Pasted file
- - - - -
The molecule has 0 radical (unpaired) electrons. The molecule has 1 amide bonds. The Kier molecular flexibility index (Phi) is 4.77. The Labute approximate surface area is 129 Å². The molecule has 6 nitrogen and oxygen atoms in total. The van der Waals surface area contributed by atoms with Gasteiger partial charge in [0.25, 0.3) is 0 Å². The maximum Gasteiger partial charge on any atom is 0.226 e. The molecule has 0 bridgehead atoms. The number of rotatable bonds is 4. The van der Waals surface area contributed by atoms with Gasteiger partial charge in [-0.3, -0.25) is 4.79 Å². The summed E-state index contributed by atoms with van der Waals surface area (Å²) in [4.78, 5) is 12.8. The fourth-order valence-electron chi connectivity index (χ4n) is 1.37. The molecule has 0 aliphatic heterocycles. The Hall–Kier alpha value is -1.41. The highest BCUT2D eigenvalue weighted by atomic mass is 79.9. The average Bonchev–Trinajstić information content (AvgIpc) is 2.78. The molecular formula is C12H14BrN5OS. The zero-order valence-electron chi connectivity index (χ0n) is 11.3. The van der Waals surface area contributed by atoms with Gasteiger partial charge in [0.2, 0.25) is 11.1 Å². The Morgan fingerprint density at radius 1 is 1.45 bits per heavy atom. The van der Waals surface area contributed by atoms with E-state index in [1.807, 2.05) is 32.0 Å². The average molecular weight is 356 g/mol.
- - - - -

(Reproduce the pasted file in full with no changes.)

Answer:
The molecule has 0 radical (unpaired) electrons. The molecule has 1 amide bonds. The Kier molecular flexibility index (Phi) is 4.77. The Labute approximate surface area is 129 Å². The molecule has 6 nitrogen and oxygen atoms in total. The van der Waals surface area contributed by atoms with Gasteiger partial charge in [0.25, 0.3) is 0 Å². The maximum Gasteiger partial charge on any atom is 0.226 e. The molecule has 0 bridgehead atoms. The number of rotatable bonds is 4. The van der Waals surface area contributed by atoms with Gasteiger partial charge in [-0.3, -0.25) is 4.79 Å². The summed E-state index contributed by atoms with van der Waals surface area (Å²) in [4.78, 5) is 12.8. The fourth-order valence-electron chi connectivity index (χ4n) is 1.37. The molecule has 0 aliphatic heterocycles. The Hall–Kier alpha value is -1.41. The highest BCUT2D eigenvalue weighted by atomic mass is 79.9. The average Bonchev–Trinajstić information content (AvgIpc) is 2.78. The molecular formula is C12H14BrN5OS. The zero-order valence-electron chi connectivity index (χ0n) is 11.3. The van der Waals surface area contributed by atoms with Gasteiger partial charge in [0.2, 0.25) is 11.1 Å². The Morgan fingerprint density at radius 1 is 1.45 bits per heavy atom. The van der Waals surface area contributed by atoms with E-state index in [1.807, 2.05) is 32.0 Å². The average molecular weight is 356 g/mol.